O’Reilly Automotive, Inc. (NASDAQ:ORLY) operates as an automotive aftermarket retailer and supplier in the United States. The company offers a wide range of automotive parts, tools, and accessories, including new and remanufactured hard parts, maintenance items, automotive body paint and related materials, automotive tools, and professional service provider equipment. The company serves both do-it-yourself and professional service provider customers.
The share price of ORLY has experienced a remarkable decade, with only a brief period of poor performance surrounded by consistent and substantial gains. This has been due to sustainable continuing growth and this translates into shareholder value.
ORLY is a strong and consistent performance, characterized by its resilience. This makes it an attractive option for long-term investors, as there are no unexpected negative surprises, allowing them to hold the stock for a prolonged period without worry. Chuck Akre, a long-time supporter of the company, views ORLY as a compounder, aligning with his three-legged stool. However, his fund has recently reduced its position (Source: Tikr Terminal), and the stock has hit an all-time high amidst a weakening economy. This analysis aims to evaluate the underlying business fundamentals and examine the potential outlook for 2023, with the view to assessing if we are in a period of consolidation.
Fuel prices are reducing miles driven:
One of the supply-side disruptions we reference above is the sharp uptick in energy prices, driven by the economic response to the War in Ukraine.
This has resulted in a substantial rise in gasoline prices globally. This has had the effect of compounding consumers’ cost of living woes, leading to many seeking alternative transportation options. With fewer miles being driven, maintenance spending will naturally decline. Further, one of these alternative transportation methods could be EVs, which generally have lower maintenance requirements.
Our view is that this is a short-term threat that will soften demand rather than fundamentally change the economics of the industry.
EVs pose the threat of obsolescence
The rise of EVs is having a negative impact on the automotive parts industry, particularly for traditional gasoline engine parts. With the shift towards EVs, demand for traditional parts such as spark plugs, fuel injectors, and fuel pumps has decreased, while demand for EV-specific parts such as batteries, electric motors, and power electronics has increased.
EVs have fewer parts overall than gasoline vehicles, which further reduces demand for traditional automotive parts. As the EV market continues to grow, it is expected that the impact on the automotive parts industry will only become more pronounced.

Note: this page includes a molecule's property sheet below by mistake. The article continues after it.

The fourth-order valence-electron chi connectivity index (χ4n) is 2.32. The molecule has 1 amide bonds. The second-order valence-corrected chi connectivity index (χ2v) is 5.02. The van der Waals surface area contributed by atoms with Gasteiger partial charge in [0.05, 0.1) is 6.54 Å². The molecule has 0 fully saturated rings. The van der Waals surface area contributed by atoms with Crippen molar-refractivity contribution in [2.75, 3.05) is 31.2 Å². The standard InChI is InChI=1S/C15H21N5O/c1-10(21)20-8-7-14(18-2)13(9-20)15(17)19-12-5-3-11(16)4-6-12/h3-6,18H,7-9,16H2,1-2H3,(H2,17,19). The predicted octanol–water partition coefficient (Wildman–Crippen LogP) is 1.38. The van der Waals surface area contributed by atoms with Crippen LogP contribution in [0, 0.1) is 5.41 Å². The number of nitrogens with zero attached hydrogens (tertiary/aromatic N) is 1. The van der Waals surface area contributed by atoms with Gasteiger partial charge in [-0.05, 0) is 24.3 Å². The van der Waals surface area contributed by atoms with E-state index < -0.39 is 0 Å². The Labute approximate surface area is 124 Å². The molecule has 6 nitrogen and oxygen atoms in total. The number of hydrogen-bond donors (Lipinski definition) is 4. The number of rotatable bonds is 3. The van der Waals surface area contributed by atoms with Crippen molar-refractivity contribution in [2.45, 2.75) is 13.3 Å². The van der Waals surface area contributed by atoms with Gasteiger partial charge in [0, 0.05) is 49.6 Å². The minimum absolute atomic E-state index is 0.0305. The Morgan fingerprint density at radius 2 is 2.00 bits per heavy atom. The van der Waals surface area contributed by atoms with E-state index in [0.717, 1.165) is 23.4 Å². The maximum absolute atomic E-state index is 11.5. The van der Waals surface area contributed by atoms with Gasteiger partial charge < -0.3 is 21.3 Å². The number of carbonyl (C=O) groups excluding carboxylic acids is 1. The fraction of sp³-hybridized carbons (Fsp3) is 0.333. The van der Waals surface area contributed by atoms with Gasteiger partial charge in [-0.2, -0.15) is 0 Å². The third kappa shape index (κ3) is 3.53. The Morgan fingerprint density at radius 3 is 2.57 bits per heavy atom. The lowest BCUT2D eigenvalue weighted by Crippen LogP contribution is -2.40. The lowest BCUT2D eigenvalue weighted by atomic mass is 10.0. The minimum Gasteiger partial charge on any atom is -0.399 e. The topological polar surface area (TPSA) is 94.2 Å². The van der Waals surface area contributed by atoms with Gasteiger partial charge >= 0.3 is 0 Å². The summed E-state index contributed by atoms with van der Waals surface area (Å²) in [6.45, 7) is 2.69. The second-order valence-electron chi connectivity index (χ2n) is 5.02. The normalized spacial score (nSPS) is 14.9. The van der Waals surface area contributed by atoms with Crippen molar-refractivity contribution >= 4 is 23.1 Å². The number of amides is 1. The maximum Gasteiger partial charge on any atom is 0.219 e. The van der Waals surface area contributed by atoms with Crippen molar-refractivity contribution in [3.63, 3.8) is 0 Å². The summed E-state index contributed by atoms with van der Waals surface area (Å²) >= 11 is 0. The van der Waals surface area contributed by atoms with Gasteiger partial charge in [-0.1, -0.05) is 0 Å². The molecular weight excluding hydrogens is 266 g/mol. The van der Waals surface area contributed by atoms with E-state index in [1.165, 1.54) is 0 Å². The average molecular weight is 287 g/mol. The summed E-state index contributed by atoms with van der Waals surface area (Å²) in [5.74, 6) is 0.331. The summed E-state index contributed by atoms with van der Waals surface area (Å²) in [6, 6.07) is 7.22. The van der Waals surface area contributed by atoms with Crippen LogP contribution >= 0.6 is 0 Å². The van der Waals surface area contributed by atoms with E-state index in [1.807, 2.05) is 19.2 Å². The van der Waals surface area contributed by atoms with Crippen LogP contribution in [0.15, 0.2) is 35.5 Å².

There is a real risk that the business loses prominence in the coming decades, however, it is far too early to be certain of this. Much will rest on how Management looks to transition the business, as there is scope for development through such things as agreements with OEM suppliers.
E-commerce is creating greater competition
The growth of e-commerce retail has been a major trend in the last 2 decades, accelerating in recent years. The automotive aftermarket industry is no exception to this. Online sales of automotive parts and accessories have been growing for ORLY, especially with individuals increasingly seeking to do work themselves. Further, traditional retailers, such as Walmart, have been expanding their offerings in the automotive aftermarket space.
ORLY has done well to expand into the e-commerce retail space, given its large store presence, and it is one of the reasons they have been able to maintain growth. ORLY allows its customers to purchase goods online and either have them delivered to their home or to a local store, thus ensuring consumers get a heightened level of convenience from going to them v. say Amazon.
This is one of the biggest risks the industry has faced in the last decade. We have yet to see it cause a material shift in demand, however, which suggests ORLY is holding its own.
Economic considerations will soften growth
We are seemingly at an economic crossroads with demand having materially cooled and inflation inching down. The question is whether it will decline fast enough for economies to avoid a recession, and all for the kickstarting of expansionary policy.
Inflationary pressures have impacted both retail businesses and consumers, with higher prices and costs. The economic response has been to raise interest rates, with the object to cool demand. As the below graph illustrates, this has been successful but is clearly not incredibly effective. It is slow in action.
Looking ahead to the coming 12 months, our outlook is further uncertainty. Demand will likely continue to decline as interest rates remain in excess of 4%, contributing to declining consumer sentiment and businesses becoming fiscally protective. Inflation will likely return to a sustainable level in Q4-23/Q1’24.